Whatever has caused this distress in David’s life, at this moment he feels weak, dismayed, and surrounded by his enemies. At this point we read of no joy or laughter. Instead we read of weeping and mourning and utter despair. David is terrified that God will not answer him before he passes from this life and fears that he will be forgotten in death. George Wood says, “And indeed if it were not for the resurrection of Jesus Christ from the dead and the transfer of His life to us, death would forever silence our worship, shatter our plans, and cut us off from God.”
As we read David’s words we find that added to his own failures is the despair caused by his enemies. His soul trouble has not been completely self-inflicted after all. Others contributed to it as well. We will find that to be true as well. Often when we are struggling, those around us, intentionally or unintentionally add to our torment. If we are already condemning ourselves it doesn’t take much from others to break our spirits completely.
Thankfully the psalm doesn’t end here with the sorrow and lament but beginning in verse 8 a change begins to dawn. We are not told what caused such a change of heart, but I’d like to think that this was the point of Holy Spirit intervention. I say that because I’ve experienced it in my own life. There have been times when nothing externally changed but somehow in my heart and spirit, change occurred and the Holy Spirit lifted me from despair to faith. He will do the same for you!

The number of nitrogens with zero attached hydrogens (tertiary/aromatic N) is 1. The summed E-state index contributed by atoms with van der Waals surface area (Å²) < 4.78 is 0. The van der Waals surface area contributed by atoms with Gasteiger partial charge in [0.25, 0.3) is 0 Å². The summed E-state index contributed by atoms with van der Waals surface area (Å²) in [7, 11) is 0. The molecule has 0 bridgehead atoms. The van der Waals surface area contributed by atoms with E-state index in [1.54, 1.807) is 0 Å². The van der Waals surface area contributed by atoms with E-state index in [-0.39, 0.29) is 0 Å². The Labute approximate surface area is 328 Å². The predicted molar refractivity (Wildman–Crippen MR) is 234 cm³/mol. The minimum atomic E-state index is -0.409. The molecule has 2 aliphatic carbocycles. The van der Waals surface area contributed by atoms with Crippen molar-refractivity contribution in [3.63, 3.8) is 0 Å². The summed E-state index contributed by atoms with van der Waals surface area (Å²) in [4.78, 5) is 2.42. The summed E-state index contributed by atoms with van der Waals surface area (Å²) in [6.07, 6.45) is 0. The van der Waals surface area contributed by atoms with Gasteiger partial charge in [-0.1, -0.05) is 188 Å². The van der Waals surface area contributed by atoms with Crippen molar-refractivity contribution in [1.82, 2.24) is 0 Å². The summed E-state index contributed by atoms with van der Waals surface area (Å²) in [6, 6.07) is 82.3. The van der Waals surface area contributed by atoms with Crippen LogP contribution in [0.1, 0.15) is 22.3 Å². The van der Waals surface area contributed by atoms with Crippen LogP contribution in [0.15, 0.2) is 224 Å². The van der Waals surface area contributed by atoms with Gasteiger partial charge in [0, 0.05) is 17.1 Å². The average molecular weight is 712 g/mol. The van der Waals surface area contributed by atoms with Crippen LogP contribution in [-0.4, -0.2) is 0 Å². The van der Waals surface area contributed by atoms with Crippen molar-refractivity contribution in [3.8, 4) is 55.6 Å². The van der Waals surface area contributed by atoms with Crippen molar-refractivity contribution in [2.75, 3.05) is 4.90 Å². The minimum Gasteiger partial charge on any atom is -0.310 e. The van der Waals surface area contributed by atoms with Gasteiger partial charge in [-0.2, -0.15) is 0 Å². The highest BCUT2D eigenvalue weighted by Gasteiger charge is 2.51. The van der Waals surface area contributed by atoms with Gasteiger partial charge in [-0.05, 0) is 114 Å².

George Wood says, “Many desire easy solutions to their dilemmas. They are prey to the elixir: ‘Take these three truths, and you will be all better again.’”
It’s true that when we sin we need to repent, we need to strive to have right attitudes and practical wisdom and abundant faith is important, but our solution doesn’t lie in self-effort but rather in throwing ourselves on the mercy and unfailing love of God.
If you’re in soul trouble? Follow David’s example: Talk with God through the long hours of pain. Rest on the promise of Christ- “Blessed are those who mourn, for they will be comforted.” Christ doesn’t tell us how we will be comforted. He just tells us we will.
George Wood says, “Because of Jesus you know more about God than David did. You have an Intercessor in your heart, the Holy Spirit, and an Intercessor in heaven at the very right hand of God, Jesus Christ. Take heart today. God has an answer for your ‘How long?’”
Dr. John Thompson